The average emissions level of a new car sold in 2014 was 123.4 grammes of carbon dioxide (CO2) per kilometre, significantly below the 2015 target of 130 g, according to provisional data from the European Environment Agency (EEA). Since monitoring started under current legislation in 2010, emissions have decreased by 17 g CO2/km (12 %). Manufacturers will, nevertheless, have to further reduce emissions to meet the target of 95 g CO2/km by 2021.
- A total of 12.5 million new cars were registered in 2014, the first overall increase since 2007. Registrations increased in all EU Member States compared to 2013, except for Austria, Belgium and the Netherlands.
- A new car sold in 2014 emitted on average 123.4 grammes of g CO2/km, significantly below the 2015 target of 130 g CO2/km. Europe had already reached its 2015 target by 2013, two years ahead of schedule.
- Average emissions levels in 2014 were below 130 g CO2/km in 17 of the 28 Member States.
- Significantly more efficient models were bought in the pre-2004 EU Member States compared to the newer EU Member States. The most efficient cars were bought in the Netherlands (107 g CO2/km), Greece (108 g CO2/km) and Portugal (109 g CO2/km), while the least efficient cars were bought in Estonia (141 g CO2/km), followed by Latvia (140 g CO2/km) and Bulgaria (136 g CO2/km).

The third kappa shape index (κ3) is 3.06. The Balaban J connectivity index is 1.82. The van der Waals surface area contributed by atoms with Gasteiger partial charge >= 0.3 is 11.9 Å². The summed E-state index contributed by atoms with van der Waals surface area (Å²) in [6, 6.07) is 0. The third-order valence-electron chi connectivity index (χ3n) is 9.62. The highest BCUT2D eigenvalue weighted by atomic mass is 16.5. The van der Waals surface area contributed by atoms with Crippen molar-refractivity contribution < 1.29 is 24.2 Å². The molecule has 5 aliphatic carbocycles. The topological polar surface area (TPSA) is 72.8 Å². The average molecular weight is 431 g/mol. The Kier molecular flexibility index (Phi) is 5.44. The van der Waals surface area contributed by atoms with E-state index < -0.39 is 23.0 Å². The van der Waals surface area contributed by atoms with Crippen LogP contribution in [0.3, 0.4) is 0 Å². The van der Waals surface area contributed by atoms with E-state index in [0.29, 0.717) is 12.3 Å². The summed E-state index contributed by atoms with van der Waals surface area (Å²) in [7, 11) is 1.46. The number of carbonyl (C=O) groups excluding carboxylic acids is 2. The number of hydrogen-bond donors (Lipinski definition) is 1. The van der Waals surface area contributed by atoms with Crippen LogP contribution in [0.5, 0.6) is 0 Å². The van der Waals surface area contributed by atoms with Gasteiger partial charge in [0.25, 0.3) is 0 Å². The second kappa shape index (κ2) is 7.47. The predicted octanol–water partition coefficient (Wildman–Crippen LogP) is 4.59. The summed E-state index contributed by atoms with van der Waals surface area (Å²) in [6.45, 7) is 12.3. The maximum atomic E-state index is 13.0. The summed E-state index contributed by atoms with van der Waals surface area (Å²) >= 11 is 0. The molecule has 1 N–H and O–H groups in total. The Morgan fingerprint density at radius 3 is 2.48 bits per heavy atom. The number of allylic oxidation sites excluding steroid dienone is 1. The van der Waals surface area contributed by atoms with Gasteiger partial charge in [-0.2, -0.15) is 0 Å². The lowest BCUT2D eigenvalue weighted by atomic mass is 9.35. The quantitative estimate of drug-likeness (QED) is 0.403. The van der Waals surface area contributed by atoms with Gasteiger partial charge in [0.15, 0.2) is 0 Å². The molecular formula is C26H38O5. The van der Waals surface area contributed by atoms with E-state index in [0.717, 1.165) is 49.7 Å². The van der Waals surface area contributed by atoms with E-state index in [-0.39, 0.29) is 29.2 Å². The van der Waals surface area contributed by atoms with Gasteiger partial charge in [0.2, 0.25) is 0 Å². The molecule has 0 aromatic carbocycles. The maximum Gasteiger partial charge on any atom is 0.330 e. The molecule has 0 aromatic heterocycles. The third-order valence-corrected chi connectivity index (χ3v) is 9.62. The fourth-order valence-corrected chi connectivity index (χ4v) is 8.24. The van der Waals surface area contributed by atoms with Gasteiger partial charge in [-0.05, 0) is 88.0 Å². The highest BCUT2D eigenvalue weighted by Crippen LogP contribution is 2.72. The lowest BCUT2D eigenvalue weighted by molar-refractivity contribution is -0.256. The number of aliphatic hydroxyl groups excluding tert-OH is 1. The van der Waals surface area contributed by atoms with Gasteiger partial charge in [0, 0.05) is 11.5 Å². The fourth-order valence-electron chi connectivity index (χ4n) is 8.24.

- Diesel vehicles remain the most sold vehicles in Europe, constituting 53 % of sales. Countries with high proportions of diesel sales include Ireland (74 %), Luxembourg (72 %), Portugal (71 %), Spain (66 %), France and Greece (64 %), Croatia (63 %) and Belgium (62 %).
- Despite minor fluctuations in the past, the fuel efficiency of petrol cars has been catching up with that of the more fuel-efficient diesel cars in recent years. The average emissions gap between petrol and diesel is currently below 3 g CO2/km, around one seventh of the gap in 2000.
- Around 38 000 electric vehicles were registered in 2014, up by 57 % compared to 2013. The largest number of registrations was recorded in France (more than 10 700 vehicles), Germany (around 8 500 vehicles) and the UK (around 6 700 vehicles). Nevertheless, electric vehicles continue to constitute only a very small fraction of new registrations (0.3 %).